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North Korea Denuclearization Isn't Free

September 4, 2018 in Economics

By Doug Bandow

Doug Bandow

Last fall Washington and Pyongyang were exchanging insults and
threats, with the two nations sliding toward military
confrontation. A little over two months ago echoes of “Peace
in our Time” rang out in Singapore as President Donald Trump
and Supreme Leader Kim Jong-un staged a friendly summit.

Today, to the cheer of neoconservative who prefer war to
compromise and Democrats who care only about discrediting the
president, relations between the two countries appear to be rolling
backward. Military confrontation again is a possibility.

Which demonstrates that the biggest problem with President
Trump’s diplomatic style is not that it is unorthodox. His
willingness to meet with Kim violated conventional wisdom but
offered a chance for a breakthrough. With the Democratic
People’s Republic of Korea otherwise guaranteed to create a
growing nuclear arsenal capable of hitting the American
homeland—at least if the United States is unwilling to strike
militarily, which would start a Second Korean War—unorthodox
diplomacy probably offered the only hope for success.

The only realistic
strategy is to exchange advantage for advantage.

The chief challenge facing the president is ignorance. He almost
certainly knows nothing about North Korea’s history, leadership,
objectives, and interests. Even specialists disagree about these
issues. Is Kim following family destiny and unalterably determined
to conquer South Korea? Or is he a pragmatic if brutal ruler,
determined to simultaneously preserve his rule and strengthen his
nation? I lean toward the latter but understand the former claim.
President Trump, probably not.

This appears to have given rise to President Trump’s belief that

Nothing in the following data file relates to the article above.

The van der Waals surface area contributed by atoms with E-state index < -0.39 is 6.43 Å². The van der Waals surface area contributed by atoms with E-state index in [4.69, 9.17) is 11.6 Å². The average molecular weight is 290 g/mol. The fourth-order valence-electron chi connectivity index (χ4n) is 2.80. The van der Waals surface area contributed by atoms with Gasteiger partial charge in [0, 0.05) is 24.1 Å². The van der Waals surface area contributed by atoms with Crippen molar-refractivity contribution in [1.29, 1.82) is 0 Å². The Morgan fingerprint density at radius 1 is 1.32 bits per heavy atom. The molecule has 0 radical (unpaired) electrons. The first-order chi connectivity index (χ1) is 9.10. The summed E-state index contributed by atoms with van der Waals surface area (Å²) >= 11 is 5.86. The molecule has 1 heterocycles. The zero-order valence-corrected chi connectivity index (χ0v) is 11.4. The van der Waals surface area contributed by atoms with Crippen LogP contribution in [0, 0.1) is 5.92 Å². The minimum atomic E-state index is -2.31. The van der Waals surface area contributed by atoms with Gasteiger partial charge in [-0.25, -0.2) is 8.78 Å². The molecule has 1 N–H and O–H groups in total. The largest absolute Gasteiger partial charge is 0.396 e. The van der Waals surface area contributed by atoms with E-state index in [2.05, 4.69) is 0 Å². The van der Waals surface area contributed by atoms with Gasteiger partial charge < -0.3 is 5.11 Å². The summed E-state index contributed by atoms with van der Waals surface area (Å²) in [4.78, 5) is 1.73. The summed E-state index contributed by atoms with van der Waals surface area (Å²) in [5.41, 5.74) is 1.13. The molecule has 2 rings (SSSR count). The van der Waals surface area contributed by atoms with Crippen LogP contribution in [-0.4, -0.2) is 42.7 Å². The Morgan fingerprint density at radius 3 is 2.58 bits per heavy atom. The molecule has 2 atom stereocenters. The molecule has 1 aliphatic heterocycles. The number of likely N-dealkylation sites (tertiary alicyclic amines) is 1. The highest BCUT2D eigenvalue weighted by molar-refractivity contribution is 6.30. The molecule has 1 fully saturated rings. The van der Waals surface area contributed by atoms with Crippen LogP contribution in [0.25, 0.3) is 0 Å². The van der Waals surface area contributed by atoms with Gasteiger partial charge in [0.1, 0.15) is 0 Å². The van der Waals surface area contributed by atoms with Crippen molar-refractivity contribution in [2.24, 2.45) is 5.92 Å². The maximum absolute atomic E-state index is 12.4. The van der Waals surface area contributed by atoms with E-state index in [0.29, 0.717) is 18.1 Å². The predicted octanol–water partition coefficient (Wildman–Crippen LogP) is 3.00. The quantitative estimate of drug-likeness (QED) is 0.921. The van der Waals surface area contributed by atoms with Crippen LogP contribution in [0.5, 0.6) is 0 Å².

after receiving a strong handshake and few verbal assurances, the
DPRK leader was prepared to give up his nuclear weapons. No need to
spell out the specific security guarantees and economic benefits in
return. Kim agreed to toss caution to the wind, abandon weapons
developed at great expense and woven into the country’s political
fabric, sacrifice all his leverage for nothing, and place his trust
in an American administration with a somewhat casual view of living
up to national commitments. Sure.

In fact, few Korea specialists believed the North was prepared
to yield its nukes. They offer prestige, are useful as a tool of
extortion, and cement the military’s support for the regime. They
also ensure that Kim and his cohorts won’t end up like Libyan
leader Muammar Al Gaddafi. After all, Gaddafi gave up his nuclear
and missile programs only to end up starring in a gruesome YouTube
video in which rebels found and executed him. Therefore, while Kim
could reasonably make a deal on the margin—halt missile and
nuclear testing, cap the number of weapons, allow some forms of
safeguards/inspections, adopt other tension-reducing
measures—getting rid of …read more

Source: OP-EDS

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